JPMorgan Chase is among the first companies mentioned by analysts and investors when discussing which financial firm will be the first to pay a dividend once regulators give the TARP-stained sector the OK to deploy capital to shareholders once again. But the firm may declare a buyback instead to send a message about how cheap its shares are, according to an analyst fresh off a meeting with CEO Jamie Dimon.
“Given Jamie’s confidence in capital levels and earnings power, we got a strong sense that management and the Board are seriously considering favoring a big buyback over a big dividend,” said respected banking analyst Glenn Schorr of Nomura Equity Research, in a note. “Considering our positive near-term capital markets outlook for the company and the fact JPMorgan trades at just 0.9x book and 1.4x tangible book, we agree and think a buyback is a better use of capital at this time.”
JPMorgan has led the banking sector higher this month, up more than 7 percent, on the hope that a parade of dividend payouts are coming after the Federal Reserve hinted it may ease restrictions instituted against the industry during the credit crisis.
In the past, dividends played a key part in evaluating financial stocks, especially for slower growing supermarket banks, but this time around banking chiefs like Dimon may believe a stronger message could be sent by a monster buyback indicating the shares are being undervalued by the market.
“The stock doesn’t trade on a dividend yield, so they won’t get much value in the market for that dividend,” said Karen Finerman, President of Metropolitan Capital Advisors. “If they buy back stock, that's very accretive mathematically so that's what I'd prefer as a long term shareholder.”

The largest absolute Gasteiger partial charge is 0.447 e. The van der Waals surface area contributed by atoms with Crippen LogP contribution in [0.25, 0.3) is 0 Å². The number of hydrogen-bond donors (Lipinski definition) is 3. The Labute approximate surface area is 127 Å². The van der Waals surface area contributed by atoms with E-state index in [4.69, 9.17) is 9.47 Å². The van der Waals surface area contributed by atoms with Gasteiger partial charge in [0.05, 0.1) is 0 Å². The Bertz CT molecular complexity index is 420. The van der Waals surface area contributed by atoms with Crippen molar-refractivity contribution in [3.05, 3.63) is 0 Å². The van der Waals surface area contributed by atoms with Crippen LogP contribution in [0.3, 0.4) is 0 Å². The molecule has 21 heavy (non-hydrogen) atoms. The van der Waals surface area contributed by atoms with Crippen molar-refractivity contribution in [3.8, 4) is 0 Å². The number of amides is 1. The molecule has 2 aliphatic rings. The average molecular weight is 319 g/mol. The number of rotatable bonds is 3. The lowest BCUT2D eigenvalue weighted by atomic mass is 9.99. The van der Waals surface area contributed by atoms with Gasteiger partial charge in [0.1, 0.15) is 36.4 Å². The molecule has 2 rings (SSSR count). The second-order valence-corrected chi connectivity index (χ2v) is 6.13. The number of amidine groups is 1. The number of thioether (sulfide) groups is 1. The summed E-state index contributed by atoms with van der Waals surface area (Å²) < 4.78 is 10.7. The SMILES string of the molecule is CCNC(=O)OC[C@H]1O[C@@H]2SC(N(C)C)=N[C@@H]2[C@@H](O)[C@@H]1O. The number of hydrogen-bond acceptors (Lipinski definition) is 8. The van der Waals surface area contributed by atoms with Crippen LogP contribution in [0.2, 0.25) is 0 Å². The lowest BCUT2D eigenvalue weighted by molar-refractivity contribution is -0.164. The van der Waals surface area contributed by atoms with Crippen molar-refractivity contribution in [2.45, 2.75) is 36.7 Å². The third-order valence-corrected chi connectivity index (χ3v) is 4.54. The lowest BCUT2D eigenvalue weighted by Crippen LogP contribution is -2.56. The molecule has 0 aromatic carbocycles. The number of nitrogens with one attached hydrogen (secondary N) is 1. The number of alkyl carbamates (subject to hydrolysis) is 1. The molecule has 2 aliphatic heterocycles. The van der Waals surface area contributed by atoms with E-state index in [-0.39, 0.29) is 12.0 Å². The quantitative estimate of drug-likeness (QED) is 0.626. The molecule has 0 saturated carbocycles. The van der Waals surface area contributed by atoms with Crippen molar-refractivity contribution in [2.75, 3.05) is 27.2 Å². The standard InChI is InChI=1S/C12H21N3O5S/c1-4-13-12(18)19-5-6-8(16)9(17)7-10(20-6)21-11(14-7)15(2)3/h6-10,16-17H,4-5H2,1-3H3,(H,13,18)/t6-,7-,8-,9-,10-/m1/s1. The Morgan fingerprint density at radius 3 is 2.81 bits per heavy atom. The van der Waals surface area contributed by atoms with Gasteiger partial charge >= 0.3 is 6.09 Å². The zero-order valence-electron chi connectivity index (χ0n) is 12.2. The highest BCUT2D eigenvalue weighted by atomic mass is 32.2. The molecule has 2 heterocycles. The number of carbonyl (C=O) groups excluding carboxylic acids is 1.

JPMorgan cut its quarterly dividend to a nickel from 38 cents back in February 2009. The stock would tumble to its credit crisis bottom a month later.
“From an institutional investor standpoint, I would rather see share repurchase than dividends,” said Jon Najarian, co-founder of TradeMonster.com. “The tip-off is that when we see them committing capital to buy shares, they are not just doing it to pump up EPS by retiring shares, but telling me that they think shares are cheap. Putting their money where Jamie's mouth is.”
Nomura’s Schorr, who said he met with Dimon “recently”, said that low rates, weak loan demand and mortgage put-back risk will continue to be negative factors, but improvement in loan losses and international growth will more than make up for it.
Of course, some skeptical investors would say if Dimon was so “confident” in the future of their business, why wouldn’t he declare a dividend that the company would have to pay every quarter, rain or shine. A buyback program, after all, is easier to retract. As JPMorgan learned in 2009, investors want dividends forever.
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